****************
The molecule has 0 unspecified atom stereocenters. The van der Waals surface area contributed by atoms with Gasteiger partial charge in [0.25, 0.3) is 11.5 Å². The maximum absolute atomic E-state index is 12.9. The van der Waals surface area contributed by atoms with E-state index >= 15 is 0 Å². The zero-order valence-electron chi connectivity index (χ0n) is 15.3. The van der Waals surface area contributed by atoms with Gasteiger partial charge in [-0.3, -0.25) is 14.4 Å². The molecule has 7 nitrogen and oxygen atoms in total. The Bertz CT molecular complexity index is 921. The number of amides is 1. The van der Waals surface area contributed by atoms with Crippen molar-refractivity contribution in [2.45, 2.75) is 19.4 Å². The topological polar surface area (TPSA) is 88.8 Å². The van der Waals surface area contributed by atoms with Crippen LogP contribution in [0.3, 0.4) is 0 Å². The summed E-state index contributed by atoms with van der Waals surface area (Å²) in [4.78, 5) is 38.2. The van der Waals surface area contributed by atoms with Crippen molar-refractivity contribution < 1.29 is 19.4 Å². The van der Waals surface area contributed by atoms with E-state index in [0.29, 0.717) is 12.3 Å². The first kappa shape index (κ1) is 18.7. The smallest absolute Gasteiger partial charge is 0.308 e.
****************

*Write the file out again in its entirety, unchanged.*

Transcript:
The molecule has 0 unspecified atom stereocenters. The van der Waals surface area contributed by atoms with Gasteiger partial charge in [0.25, 0.3) is 11.5 Å². The maximum absolute atomic E-state index is 12.9. The van der Waals surface area contributed by atoms with E-state index >= 15 is 0 Å². The zero-order valence-electron chi connectivity index (χ0n) is 15.3. The van der Waals surface area contributed by atoms with Gasteiger partial charge in [-0.3, -0.25) is 14.4 Å². The molecule has 7 nitrogen and oxygen atoms in total. The Bertz CT molecular complexity index is 921. The number of amides is 1. The van der Waals surface area contributed by atoms with Crippen molar-refractivity contribution in [2.45, 2.75) is 19.4 Å². The topological polar surface area (TPSA) is 88.8 Å². The van der Waals surface area contributed by atoms with Crippen LogP contribution in [0.3, 0.4) is 0 Å². The summed E-state index contributed by atoms with van der Waals surface area (Å²) in [4.78, 5) is 38.2. The van der Waals surface area contributed by atoms with Crippen molar-refractivity contribution < 1.29 is 19.4 Å². The van der Waals surface area contributed by atoms with E-state index in [0.29, 0.717) is 12.3 Å². The first kappa shape index (κ1) is 18.7. The smallest absolute Gasteiger partial charge is 0.308 e.